Stretch run becomes court time in the NFL

Jason Cole

Welcome to commissioner Roger Goodell's nightmare.

It's the first weekend of December, when most fans and sports writers should be prepping their recitation of "On the frozen tundra of Lambeau Field … " Instead, the biggest impact player of the NFL season for fans – at least Friday – could be a dark-haired gentleman by the name of Paul A. Magnuson, who works in St. Paul, Minn.

Magnuson doesn't play for the Minnesota Vikings. There are no stats on the back of a trading card for him.

Magnuson is a judge with the U.S. District Court whose primary brushes with fame include dismissing a civil case filed by the lead guitar player from Rush and once ripping former U.S. Attorney General John Ashcroft. Oh, you can feel the excitement growing as fans get geeked up about the Alex Lifeson verdict, can't you?

In a courtroom that probably features some really nice mahogany walls, Magnuson will hear arguments between lawyers for the NFL and the NFL Players Association about whether Vikings defensive tackles Pat Williams and Kevin Williams, and New Orleans running back Deuce McAllister and defensive end Will Smith will be allowed to continue playing the rest of the regular season.

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Losing Pat, left, and Kevin Williams would be a major blow for the Vikes.

(US Presswire/Bruce Kluckhohn)

All four players (along with injured Saints defensive end Charles Grant) are fighting four-game suspensions imposed by the league for violation of the NFL's policy against performance-enhancing substances. All tested positive after taking a supplement called StarCaps, which included a banned substance called bumetanide.

Likewise, the NFL can't be too happy that the defending Super Bowl champion New York Giants have spent this week dealing with the fallout from Plaxico Burress. But at least in the case of Burress, the league can't sit there and kick itself for creating that mess.

In short, it's the first week of the home stretch of the regular season and the NFL's focus is in court instead of on the field. Interesting matchups such as the Dallas Cowboys at Pittsburgh, the Giants against the Philadelphia Eagles and the Baltimore Ravens vs. the Washington Redskins Sunday are taking a backseat to arguments between lawyers such as Jeff Pash of the NFL and Richard Berthelsen of the NFLPA.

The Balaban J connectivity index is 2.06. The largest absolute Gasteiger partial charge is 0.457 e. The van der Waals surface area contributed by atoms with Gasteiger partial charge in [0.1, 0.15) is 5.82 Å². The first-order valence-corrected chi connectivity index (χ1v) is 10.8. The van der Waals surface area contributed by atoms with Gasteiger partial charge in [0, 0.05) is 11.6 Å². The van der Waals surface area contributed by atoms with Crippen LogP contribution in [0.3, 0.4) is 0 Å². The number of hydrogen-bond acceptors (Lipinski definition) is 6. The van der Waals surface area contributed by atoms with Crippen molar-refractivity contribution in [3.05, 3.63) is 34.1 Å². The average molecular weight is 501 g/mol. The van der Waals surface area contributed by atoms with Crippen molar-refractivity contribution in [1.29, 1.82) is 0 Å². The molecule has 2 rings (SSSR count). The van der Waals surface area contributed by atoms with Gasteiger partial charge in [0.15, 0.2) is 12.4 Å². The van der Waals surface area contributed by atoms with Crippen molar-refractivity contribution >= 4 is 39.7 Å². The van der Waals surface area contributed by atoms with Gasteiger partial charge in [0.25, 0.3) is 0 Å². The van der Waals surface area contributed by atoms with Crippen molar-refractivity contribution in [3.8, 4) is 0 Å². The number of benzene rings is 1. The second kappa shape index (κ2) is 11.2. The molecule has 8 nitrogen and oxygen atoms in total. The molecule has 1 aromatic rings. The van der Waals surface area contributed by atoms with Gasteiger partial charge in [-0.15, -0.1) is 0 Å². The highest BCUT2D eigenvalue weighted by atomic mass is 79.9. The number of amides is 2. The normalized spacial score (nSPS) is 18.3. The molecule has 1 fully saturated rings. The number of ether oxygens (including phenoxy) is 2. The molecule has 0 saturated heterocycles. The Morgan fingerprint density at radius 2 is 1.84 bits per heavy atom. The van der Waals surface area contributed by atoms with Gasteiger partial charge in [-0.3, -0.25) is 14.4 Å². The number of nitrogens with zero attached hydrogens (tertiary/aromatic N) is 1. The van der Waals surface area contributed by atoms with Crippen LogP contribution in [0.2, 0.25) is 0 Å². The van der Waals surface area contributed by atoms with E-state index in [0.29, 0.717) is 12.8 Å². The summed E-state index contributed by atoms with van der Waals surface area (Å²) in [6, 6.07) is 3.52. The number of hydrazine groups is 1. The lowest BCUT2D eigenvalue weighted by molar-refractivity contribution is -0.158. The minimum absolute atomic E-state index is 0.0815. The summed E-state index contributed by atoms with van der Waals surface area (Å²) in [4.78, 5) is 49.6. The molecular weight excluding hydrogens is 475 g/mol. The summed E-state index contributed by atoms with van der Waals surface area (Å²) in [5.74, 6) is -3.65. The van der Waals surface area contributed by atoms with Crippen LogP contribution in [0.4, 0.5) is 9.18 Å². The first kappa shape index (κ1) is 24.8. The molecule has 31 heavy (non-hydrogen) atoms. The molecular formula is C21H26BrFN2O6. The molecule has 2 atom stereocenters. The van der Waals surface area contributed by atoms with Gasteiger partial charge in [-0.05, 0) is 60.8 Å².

But even in all of this, there are serious on-field implications. Particularly for the Vikings, who currently hold a one-game lead in the NFC North over the Chicago Bears. If the Vikings can keep the Williamses playing, they have interesting potential for the playoffs. They have an excellent defense and a great running back in Adrian Peterson. That could be enough to get to the NFC championship game.

Moreover, there are massive considerations for the future of the Vikings. This was a critical year for coach Brad Childress, with owner Zygi Wilf expecting the team to make a playoff run. Right now, Childress seemingly has a tenuous hold on his job.

Without the Williamses, is Childress held to the same standard? Or does Wilf cut the coach a break if the Vikings fall apart assuming the suspensions are upheld?

On the flip side, teams such as the Atlanta Falcons, Chicago, Washington and Dallas will obviously be miffed if Minnesota and New Orleans don't lose their players. Bears owner Mike McCaskey, Arthur Blank of Atlanta and Jerry Jones of the Cowboys all declined to discuss the situation regarding the teams they are competing with for playoff spots. However, if the Vikings are able to beat the system and get the Williamses to play, don't expect those owners to be silent forever, particularly the next time they see Goodell.

But again, in a more general sense, this is the last thing the NFL really wants. About the only good that has come of the Burress situation and the StarCaps case is that nobody is talking about the return of Adam "Pacman" Jones to Dallas.

Yeah, that's not really much of a benefit.

Then again, the NFL has only itself to blame on this one. The league could have avoided this whole mess by simply warning the players about StarCaps. As far back as 2006, the league knew StarCaps contained bumetanide, a diuretic that flushes water through the body to prompt weight loss.

If the NFL had simply posted, "The supplement StarCaps contains a banned substance, please don't use" on a piece of paper in every locker room of the league's 32 teams, one of two things would have happened.

Either the players wouldn't have used it or the ones who did would have been quickly nicknamed "El Stupido."

However, somewhere in the concocted logic of those in charge of the NFL's policy, it was deemed a good idea for doctors and toxicologists not to say anything directly to the players. Instead, memos and letters were sent only to team executives and to the NFLPA.

In fact, the league won't even produce one of the key memos in the case, which supposedly told team officials and NFLPA Director of Players Development Stacy Robinson that the company that produced StarCaps made supplements that contained banned substances.

All of that makes for great theorizing and supposition, including elaborate conspiracy theories and outlandish suspicions.

Unfortunately, none of that has anything to do with what happens on the field. It's the kind of stuff that only comes out after weeks and months of courtroom wrangling. Ultimately, it's not nearly as interesting as watching a few good games on Sunday.

Goodell and the NFL just hope you can remember that.